Don’t Get Too Comfortable, Mr. Pakistani Prime Minister

 @Gooch700
on January 15 2013 12:07 PM
Prime Minister Raja Pervez Ashraf
Pakistan's Prime Minister Raja Pervez Ashraf waves to the media late Tuesday after arriving at the Supreme Court in Islamabad. Reuters

The Supreme Court of Pakistan, which is entangled in a lengthy battle for power against the country’s civilian government, has just ordered the arrest of sixteen people -- including Prime Minister Raja Pervez Ashraf -- on charges of corruption in connection with kickbacks and bribes related to power contracts.

The arrest order may complicate Ashraf’s plans to lead the ruling Pakistan’s People’s Party (PPP) in national elections scheduled for May. Ashraf has only held the job since last June.

While, this development may seem strange to eyes and ears in the West, it is simply business as usual in the insane and incomprehensible world of Pakistani politics.

Ashraf himself ascended to power only through the ouster of his predecessor Yousuf Reza Gilani, who also fell afoul of the Supreme Court. Gilani’s “crime” was that he refused to press corruption charges against President Asif Ali Zardari, asserting that the sitting president was immune from such prosecution.

The Court slapped a contempt conviction on Gilani, forcing him out.

These endless dramas highlight how being the Prime Minister of Pakistan may be one of the most insecure political jobs in the world.

Gilani himself might have seen the writing on the wall when he realized he was on the verge of becoming one of the longest-serving prime ministers in Pakistani history.

Officially, he served for 1,489 days -- from March 25, 2008 to April 26, 2012, the day the Supreme Court convicted him of contempt for failing to launch a probe against Zardari for alleged corruption and money laundering.

Ashraf, who was named the new PM after a chaotic weeding out process, became the 22nd prime minister in Pakistan since the country was founded in 1947 following the partition of British India into two nations.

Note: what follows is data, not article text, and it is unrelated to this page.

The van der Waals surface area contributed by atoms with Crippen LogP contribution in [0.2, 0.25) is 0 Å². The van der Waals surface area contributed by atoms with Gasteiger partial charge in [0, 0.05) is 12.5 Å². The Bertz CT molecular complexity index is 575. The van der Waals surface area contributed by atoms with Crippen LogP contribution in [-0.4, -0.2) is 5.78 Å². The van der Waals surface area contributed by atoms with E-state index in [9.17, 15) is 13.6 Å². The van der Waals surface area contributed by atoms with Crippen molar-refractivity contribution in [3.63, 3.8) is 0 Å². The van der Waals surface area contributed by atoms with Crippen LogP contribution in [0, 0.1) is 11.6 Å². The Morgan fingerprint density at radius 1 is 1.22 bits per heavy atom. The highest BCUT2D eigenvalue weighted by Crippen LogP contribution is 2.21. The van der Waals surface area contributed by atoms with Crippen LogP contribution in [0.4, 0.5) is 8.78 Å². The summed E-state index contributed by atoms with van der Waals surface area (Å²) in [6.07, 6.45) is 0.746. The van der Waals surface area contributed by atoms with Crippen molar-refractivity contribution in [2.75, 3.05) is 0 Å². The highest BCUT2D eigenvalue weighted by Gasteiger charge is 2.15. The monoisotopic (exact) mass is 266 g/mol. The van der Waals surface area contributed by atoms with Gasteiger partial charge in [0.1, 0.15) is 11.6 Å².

However, it’s more complicated than that -- Benazir Bhutto (Zardari’s wife, who was assassinated) served twice as prime minister (1988-1990 and 1993-1996), while her rival Nawaz Sharif served an amazing three different times.

(Had Bhutto not been assassinated in late 2007, she would have likely tied Sharif’s record for holding the top job on three separate occasions).

By comparison, over the same 1947-2012 period, India has had 17 prime ministers, with Indira Gandhi serving two separate terms. The United States, meanwhile, has had 12 presidents during that time (with Dwight D. Eisenhower, Ronald Reagan, Bill Clinton and George W. Bush each serving full two terms).

In any case, the very first prime minister, Liaquat Ali Khan, who served a total of 1,524 days (roughly four years and two months), holds the record for the longest continuous tenure as Pakistan’s head of government. (Gilani would have at least tied Khan’s record, and perhaps broken it, if the Supreme Court had not been so eager to remove him from power).

On an aggregated basis, Bhutto and Sharif actually held the office of prime minister longer than either Khan or Gilani, but their various terms were interrupted multiple times.

The chaos and turbulence in Pakistan can also be illustrated by the fact that the job of prime minister was abolished on no less than five times-- typically in connection with a military coup, the imposition of martial law or by presidential decree. One of these periods lasted almost 13 years, between October 1958 and December 1971.

This means that during the nearly 66 years of Pakistan’s existence, the country had no prime minister more than one-third of that time. Translated, it means that on average, a Pakistani prime minister lasts in office less than two years -- just one of the many measures of a country that is hopelessly unstable, corrupt and dominated by an ever-lurking military.

(Ashraf has so far lasted about seven months).

Under the terms of Pakistan’s constitution, a prime minister has a term of five years, but no one has ever finished such a period without interruption in office.

The “end” of a term can come in a variety of ways -- sometimes even by violence.

Indeed, the first prime minister, the aforementioned Liaquat Ali Khan, was assassinated in 1951 in an incident that remains mysterious as to motive as well as due to the lack of a proper investigation by police.

Zulfikar Ali Bhutto, perhaps the most dominant and well-known Pakistani prime minister ever, was forced out by a military coup and later executed in April 1979. His daughter, Benazir, died in a hail of bullets almost three decades later while campaigning for re-election after a period of self-imposed exile.

In most cases, the prime minister was dismissed or was forced to resign, typically after running afoul of the military or the president (or both).

One prime minister, Nurul Amin, served in office only 13 days in December 1971, as the country was on the brink of the civil war in East Pakistan, a war that led to the independence of the new nation of Bangladesh (Amin was a Bengali).

Now, one can only speculate how long Prime Minister Raja Pervez Ashraf will last in office.

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